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So take a run at it and post some pictures of the post battle carnage. My first job was in the parts department of a local small engine marine service dealer across town in little Finland. The whole service department spoke finnish as a first language and the things they did with the motors they worked on; the shop owner had a waiting list and line ups for work. Total Zoo, be trying to close up on Saturday night and in would come some tow job with a busted lower leg or skeg or totaled out prop and back on would go the lights. Insanity.



Nick
There has to be a remark in there somewhere about never being Finnish. :banana:
 

CopperNick

Royal Smart Person
Supporting Member
Feb 20, 2018
2,386
113
Canada
Y'all mean Fin-isshed? As in it being hard to fish when you took your deep Vee Hull into shallow water and tore the guts out of the lower leg??

Yup, chronic around here. Weekend warriors trying to make one hull design do something it was never meant to do. Good thing that that never to be sufficiently cursed R***h N***r never got around to using his self aggrandizing power of inquisition on boats or we all'd be having to swim out how ever far it might take to go fishing instead of floating out there on a hull and a prayer.



Nick
 

Bonnewagon

Geezer
Thread starter
Sep 18, 2009
9,028
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Queens, NY
you took your deep Vee Hull into shallow water and tore the guts out of the lower leg
That is why I have a small 15 foot Whaler. Shallow water is my area of expertise because that is where I get most of my fish. I wave at the big boats roaring past and wait for the wakes to subside. Then I go back to filling the live well with tasty fish. Like this guy I found in three feet of water as the sun went down. Best of all I only need a small outboard to get around and I use next to no gas. It only took my entire life to figure this out.:blam::blam::blam::blam::blam::blam::blam::blam::blam::blam::blam::blam::blam: 1641846517307.png :blam::blam::blam::blam::blam:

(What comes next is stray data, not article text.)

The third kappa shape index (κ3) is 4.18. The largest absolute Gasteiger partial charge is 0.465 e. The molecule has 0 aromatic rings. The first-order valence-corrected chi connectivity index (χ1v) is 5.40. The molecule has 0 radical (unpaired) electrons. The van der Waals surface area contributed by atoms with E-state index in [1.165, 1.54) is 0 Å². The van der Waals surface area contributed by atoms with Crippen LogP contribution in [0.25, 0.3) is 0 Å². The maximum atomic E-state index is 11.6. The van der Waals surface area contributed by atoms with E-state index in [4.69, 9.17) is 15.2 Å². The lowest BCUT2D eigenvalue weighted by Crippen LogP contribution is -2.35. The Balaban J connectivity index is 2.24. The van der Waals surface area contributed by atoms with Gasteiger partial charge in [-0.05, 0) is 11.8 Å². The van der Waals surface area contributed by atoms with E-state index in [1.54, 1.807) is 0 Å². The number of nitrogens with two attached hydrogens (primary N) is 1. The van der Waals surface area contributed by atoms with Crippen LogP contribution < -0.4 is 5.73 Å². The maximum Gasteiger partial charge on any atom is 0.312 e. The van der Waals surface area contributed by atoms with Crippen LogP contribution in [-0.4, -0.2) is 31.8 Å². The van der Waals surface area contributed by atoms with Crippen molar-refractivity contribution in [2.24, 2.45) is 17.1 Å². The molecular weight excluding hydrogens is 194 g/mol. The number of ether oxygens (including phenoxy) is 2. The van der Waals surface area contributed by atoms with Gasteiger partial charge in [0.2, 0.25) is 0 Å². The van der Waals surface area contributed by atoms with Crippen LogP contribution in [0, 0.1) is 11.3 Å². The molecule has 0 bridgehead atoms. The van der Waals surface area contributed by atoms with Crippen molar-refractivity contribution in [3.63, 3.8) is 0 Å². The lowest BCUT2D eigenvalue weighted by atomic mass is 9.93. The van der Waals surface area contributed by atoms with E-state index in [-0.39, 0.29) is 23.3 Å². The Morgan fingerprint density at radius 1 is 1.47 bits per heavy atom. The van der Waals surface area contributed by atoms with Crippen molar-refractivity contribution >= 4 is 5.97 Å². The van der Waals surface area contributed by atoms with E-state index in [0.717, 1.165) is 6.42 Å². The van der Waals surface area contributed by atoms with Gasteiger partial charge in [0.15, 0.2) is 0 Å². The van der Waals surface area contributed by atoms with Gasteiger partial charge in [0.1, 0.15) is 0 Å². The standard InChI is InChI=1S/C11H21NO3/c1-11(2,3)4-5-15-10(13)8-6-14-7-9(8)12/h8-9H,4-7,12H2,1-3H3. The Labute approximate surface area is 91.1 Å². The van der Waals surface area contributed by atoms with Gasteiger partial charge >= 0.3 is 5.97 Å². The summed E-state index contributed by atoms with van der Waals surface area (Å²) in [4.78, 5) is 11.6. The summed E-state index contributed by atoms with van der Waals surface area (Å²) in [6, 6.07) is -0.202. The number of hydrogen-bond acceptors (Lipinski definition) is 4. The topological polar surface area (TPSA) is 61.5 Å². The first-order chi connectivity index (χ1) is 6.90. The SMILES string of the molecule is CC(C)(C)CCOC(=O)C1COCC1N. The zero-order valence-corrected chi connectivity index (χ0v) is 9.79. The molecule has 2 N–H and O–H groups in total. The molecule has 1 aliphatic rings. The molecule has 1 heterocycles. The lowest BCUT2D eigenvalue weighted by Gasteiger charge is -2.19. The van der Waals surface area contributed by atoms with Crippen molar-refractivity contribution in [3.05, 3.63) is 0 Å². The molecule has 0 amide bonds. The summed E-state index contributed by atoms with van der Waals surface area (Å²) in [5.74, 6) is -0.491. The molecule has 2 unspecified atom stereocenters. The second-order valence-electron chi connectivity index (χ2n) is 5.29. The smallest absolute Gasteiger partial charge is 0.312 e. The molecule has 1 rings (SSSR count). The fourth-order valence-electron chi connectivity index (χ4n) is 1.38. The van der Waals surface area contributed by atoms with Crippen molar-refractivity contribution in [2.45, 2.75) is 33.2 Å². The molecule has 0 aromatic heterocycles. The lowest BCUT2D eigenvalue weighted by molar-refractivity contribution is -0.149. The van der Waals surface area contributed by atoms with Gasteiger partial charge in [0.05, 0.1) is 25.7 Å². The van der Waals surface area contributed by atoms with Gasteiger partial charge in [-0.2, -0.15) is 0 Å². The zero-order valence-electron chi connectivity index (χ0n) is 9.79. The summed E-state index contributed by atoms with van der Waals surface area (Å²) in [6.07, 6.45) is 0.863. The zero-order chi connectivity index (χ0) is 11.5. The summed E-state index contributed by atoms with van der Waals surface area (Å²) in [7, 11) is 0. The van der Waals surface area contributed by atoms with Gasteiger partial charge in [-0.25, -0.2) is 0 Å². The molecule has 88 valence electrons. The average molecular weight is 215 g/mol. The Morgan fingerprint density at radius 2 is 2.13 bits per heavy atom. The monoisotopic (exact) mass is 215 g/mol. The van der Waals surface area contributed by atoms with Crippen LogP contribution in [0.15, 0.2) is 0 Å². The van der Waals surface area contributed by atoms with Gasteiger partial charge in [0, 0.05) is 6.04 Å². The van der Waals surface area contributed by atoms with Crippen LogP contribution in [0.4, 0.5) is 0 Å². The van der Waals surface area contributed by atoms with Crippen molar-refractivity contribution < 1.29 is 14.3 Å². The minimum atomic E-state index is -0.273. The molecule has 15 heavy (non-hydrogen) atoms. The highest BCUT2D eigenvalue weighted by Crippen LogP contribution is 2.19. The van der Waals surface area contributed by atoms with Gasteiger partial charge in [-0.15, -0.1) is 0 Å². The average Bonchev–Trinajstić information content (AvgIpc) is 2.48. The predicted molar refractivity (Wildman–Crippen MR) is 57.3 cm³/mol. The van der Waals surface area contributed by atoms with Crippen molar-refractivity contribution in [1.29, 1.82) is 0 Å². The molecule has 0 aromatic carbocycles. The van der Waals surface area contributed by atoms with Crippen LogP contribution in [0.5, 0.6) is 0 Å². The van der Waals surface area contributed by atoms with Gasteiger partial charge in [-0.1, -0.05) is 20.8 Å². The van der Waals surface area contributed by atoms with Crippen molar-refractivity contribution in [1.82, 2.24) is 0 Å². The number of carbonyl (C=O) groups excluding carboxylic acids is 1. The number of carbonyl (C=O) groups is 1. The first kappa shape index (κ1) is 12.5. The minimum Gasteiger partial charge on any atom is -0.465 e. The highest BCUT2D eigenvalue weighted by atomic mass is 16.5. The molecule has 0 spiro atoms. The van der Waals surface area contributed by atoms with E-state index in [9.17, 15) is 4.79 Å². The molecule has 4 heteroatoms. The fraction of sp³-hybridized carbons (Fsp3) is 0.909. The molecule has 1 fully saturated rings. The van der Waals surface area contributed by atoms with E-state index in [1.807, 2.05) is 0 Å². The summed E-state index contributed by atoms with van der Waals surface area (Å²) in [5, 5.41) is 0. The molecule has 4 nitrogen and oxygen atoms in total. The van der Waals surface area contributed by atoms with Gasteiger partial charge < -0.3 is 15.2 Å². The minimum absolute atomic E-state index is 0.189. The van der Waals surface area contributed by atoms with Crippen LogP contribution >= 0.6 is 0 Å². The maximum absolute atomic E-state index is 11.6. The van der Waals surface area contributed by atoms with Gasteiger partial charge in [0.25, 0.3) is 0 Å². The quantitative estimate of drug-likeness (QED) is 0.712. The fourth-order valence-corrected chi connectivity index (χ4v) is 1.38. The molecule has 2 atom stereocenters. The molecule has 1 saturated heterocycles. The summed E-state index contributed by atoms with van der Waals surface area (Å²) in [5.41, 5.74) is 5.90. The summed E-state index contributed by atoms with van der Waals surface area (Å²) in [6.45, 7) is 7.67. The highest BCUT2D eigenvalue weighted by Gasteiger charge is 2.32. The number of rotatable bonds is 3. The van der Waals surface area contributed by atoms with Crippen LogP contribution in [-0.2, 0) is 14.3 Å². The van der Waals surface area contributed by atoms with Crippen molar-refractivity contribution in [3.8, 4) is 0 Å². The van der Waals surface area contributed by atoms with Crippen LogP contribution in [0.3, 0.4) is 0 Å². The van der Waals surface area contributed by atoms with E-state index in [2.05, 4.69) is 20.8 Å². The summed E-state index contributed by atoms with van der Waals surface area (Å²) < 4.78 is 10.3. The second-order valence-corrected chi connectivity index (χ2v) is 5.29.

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Bonnewagon

Geezer
Thread starter
Sep 18, 2009
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Queens, NY
The freshwater gearcase came apart pretty easy. Here are all the parts de-greased and waiting for me to fix the seal-worn grooves in the shafts. Just like a timing cover crankshaft dampener seal, if there is a groove, it will ruin the seal and leak. No jiffy-sleeves available for outboards. I do the Marine Tex fix where I fill the grooves, sand them down flush, then the seals don't leak. I left all the bearings alone as they were in good condition. All this work is just for a seal job.
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Bonnewagon

Geezer
Thread starter
Sep 18, 2009
9,028
113
Queens, NY
It can be drilled, ground, threaded, sanded, almost everything you can do with metal, except welded. I have used it to fill cracks, voids, grooves, anywhere you need a solid repair that will withstand the elements. It is excellent at filling in a stripped hole so it can be re-threaded. But extreme heat will defeat it so no exhaust repairs. What I will do with this is grind most of it off with a Ny-lock medium grit disc. Then I take a strip of wet-dry sandpaper and wet-sand it flush to the shaft. All that should remain is the filled-in groove. I do this all the time for timing cover and companion flange seals. Why replace those expensive and hard to find parts when all you need to do is repair the scratches and grooves. This repair will even outlast a Jiffy-sleeve type repair.